Ghosts of Germany’s past rise as Olaf Scholz seeks strategy for Ukraine

Guilt over Nazism’s crimes is affecting Berlin’s approach to Moscow – and that equivocation has frustrated its allies

When Germany’s new chancellor, Olaf Scholz, shook hands on a coalition deal with his liberal-green partners last month, they energetically vowed to “risk more progress”.

Less than two months on, however, Berlin’s allies in Kyiv, Washington and neighbouring European capitals worry the country remains stuck in passive old ways. As tension mounts on the border between Russia and Ukraine, they fear Scholz is falling back on foreign policy instincts honed by his most recent centre-left predecessor, the ex-chancellor-turned-lobbyist Gerhard Schröder.

A restrictive attitude to exporting weapons is one source of frustration. In spite of being one of the world’s top five biggest exporters of arms, Germany says it cannot send lethal weapons into conflict zones for historic reasons, instead supplying Ukraine with 5,000 military helmets, a gesture that Kyiv’s mayor described as “a joke”.

It has still not signed paperwork allowing Estonia to give Ukraine nine D-30 howitzers, which Germany has to authorise because the Soviet-made long-range weapons were once stationed in East Germany.

For Germany’s critics, however, nothing symbolises its ambiguity towards the brewing conflict more than Nord Stream 2. The recently completed but still unapproved gas pipeline between Ust-Luga in Russia to Lubmin in north-east Germany, they say, shows how the country’s energy needs have made it vulnerable to blackmail by Putin. Scholz insists that “all options are on the table” when it comes to potential sanctions in the event of a Russian incursion into Ukraine, but his government has been slow to go into specifics, even arguing it is strategically wiser to remain vague.

“We must not rule anything out when it comes to sanctions, including Swift [the global banking payments system] and Nord Stream 2,” said Nils Schmid, the foreign policy spokesperson of Scholz’s centre-left Social Democratic party (SPD).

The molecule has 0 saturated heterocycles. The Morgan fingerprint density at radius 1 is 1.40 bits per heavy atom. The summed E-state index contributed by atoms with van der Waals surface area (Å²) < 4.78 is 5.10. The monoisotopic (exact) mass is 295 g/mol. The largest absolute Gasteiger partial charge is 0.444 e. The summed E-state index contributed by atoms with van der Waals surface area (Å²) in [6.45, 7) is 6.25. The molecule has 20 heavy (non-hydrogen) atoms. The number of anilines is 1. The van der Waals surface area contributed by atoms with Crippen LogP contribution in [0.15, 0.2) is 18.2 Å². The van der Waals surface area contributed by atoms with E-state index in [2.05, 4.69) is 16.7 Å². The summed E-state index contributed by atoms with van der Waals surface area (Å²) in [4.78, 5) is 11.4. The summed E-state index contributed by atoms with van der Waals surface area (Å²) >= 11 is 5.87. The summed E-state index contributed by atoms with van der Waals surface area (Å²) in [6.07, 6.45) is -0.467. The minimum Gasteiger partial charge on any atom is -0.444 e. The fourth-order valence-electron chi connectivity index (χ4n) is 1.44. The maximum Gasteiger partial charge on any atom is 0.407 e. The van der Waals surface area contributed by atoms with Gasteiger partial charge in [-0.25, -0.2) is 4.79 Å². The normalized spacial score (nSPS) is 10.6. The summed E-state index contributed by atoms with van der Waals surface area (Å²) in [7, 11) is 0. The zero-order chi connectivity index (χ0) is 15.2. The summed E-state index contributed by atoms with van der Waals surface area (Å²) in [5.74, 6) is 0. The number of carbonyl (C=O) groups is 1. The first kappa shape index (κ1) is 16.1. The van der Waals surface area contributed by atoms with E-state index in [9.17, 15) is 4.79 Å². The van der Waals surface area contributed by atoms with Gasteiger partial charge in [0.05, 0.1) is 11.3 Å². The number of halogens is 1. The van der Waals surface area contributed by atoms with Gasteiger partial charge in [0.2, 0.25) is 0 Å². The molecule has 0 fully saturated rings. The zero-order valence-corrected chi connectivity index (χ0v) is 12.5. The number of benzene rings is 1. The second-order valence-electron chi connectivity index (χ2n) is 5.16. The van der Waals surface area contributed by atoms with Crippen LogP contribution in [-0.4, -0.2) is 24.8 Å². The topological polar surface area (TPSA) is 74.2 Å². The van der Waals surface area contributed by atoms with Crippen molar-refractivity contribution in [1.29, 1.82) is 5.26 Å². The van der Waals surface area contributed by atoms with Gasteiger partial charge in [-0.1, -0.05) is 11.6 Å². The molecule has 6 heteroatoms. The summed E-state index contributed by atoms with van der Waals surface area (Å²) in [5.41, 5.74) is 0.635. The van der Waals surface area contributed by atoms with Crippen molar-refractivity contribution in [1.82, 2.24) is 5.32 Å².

“If push comes to shove, then Nord Stream 2 will probably be unsustainable,” Schmid told the Observer. “It’s crucial that Putin cannot calculate in advance what the consequences of his actions will be.”

The logo of the Nord Stream 2 gas pipeline project on a pipe
The recently completed but as yet unapproved Nord Stream 2 gas pipeline. Photograph: Maxim Shemetov/Reuters

The logic of this stance is not just questioned abroad but also domestically. “Threatening sanctions does not work if the other side can tell you are afraid to spell out what they are,” said Norbert Röttgen, a member of the Bundestag’s foreign policy committee for the conservative Christian Democratic Union. “It has to be clear that authorising Nord Stream 2 is out of the question if there is a war.

“We are on the cusp of the most dramatic situation since the end of the second world war: a war in Europe that would change the geopolitical balance on our continent,” Röttgen told the Observer. “Chancellor Scholz needs to make it clear he understands the historic significance of this moment, or he risks gambling away Germany’s reputation as a reliable partner of the west.”